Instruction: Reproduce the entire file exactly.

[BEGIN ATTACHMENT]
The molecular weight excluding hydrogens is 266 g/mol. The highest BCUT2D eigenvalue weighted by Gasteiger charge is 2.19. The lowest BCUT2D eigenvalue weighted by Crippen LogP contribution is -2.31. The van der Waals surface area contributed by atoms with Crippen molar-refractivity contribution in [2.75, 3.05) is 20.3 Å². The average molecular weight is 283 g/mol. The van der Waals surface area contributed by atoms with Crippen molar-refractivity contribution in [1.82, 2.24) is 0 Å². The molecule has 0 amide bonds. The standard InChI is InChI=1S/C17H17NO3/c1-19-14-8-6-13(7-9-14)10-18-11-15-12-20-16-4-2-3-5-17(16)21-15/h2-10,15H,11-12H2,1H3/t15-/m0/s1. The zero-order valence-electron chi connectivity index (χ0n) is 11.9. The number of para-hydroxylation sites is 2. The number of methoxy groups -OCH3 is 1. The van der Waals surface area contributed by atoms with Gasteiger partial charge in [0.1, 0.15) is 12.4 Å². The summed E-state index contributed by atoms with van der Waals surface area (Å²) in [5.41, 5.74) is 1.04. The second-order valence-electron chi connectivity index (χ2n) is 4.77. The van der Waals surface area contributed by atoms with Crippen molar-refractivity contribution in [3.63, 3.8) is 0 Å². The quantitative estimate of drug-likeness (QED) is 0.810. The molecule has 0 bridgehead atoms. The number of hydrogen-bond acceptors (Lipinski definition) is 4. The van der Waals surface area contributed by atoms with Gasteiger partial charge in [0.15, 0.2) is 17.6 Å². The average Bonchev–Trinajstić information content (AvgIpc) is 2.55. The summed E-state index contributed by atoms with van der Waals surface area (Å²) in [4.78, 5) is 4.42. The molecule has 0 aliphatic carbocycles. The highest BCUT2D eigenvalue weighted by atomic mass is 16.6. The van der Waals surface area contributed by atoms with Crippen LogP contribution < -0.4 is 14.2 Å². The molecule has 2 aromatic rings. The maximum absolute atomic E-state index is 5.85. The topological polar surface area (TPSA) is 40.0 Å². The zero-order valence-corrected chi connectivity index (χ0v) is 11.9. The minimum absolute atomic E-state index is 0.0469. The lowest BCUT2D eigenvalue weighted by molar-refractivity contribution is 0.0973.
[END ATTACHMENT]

The molecular weight excluding hydrogens is 266 g/mol. The highest BCUT2D eigenvalue weighted by Gasteiger charge is 2.19. The lowest BCUT2D eigenvalue weighted by Crippen LogP contribution is -2.31. The van der Waals surface area contributed by atoms with Crippen molar-refractivity contribution in [2.75, 3.05) is 20.3 Å². The average molecular weight is 283 g/mol. The van der Waals surface area contributed by atoms with Crippen molar-refractivity contribution in [1.82, 2.24) is 0 Å². The molecule has 0 amide bonds. The standard InChI is InChI=1S/C17H17NO3/c1-19-14-8-6-13(7-9-14)10-18-11-15-12-20-16-4-2-3-5-17(16)21-15/h2-10,15H,11-12H2,1H3/t15-/m0/s1. The zero-order valence-electron chi connectivity index (χ0n) is 11.9. The number of para-hydroxylation sites is 2. The number of methoxy groups -OCH3 is 1. The van der Waals surface area contributed by atoms with Gasteiger partial charge in [0.1, 0.15) is 12.4 Å². The summed E-state index contributed by atoms with van der Waals surface area (Å²) in [5.41, 5.74) is 1.04. The second-order valence-electron chi connectivity index (χ2n) is 4.77. The van der Waals surface area contributed by atoms with Crippen molar-refractivity contribution in [3.63, 3.8) is 0 Å². The quantitative estimate of drug-likeness (QED) is 0.810. The molecule has 0 bridgehead atoms. The number of hydrogen-bond acceptors (Lipinski definition) is 4. The van der Waals surface area contributed by atoms with Gasteiger partial charge in [0.15, 0.2) is 17.6 Å². The average Bonchev–Trinajstić information content (AvgIpc) is 2.55. The summed E-state index contributed by atoms with van der Waals surface area (Å²) in [4.78, 5) is 4.42. The molecule has 0 aliphatic carbocycles. The highest BCUT2D eigenvalue weighted by atomic mass is 16.6. The van der Waals surface area contributed by atoms with Crippen LogP contribution < -0.4 is 14.2 Å². The molecule has 2 aromatic rings. The maximum absolute atomic E-state index is 5.85. The topological polar surface area (TPSA) is 40.0 Å². The zero-order valence-corrected chi connectivity index (χ0v) is 11.9. The minimum absolute atomic E-state index is 0.0469. The lowest BCUT2D eigenvalue weighted by molar-refractivity contribution is 0.0973.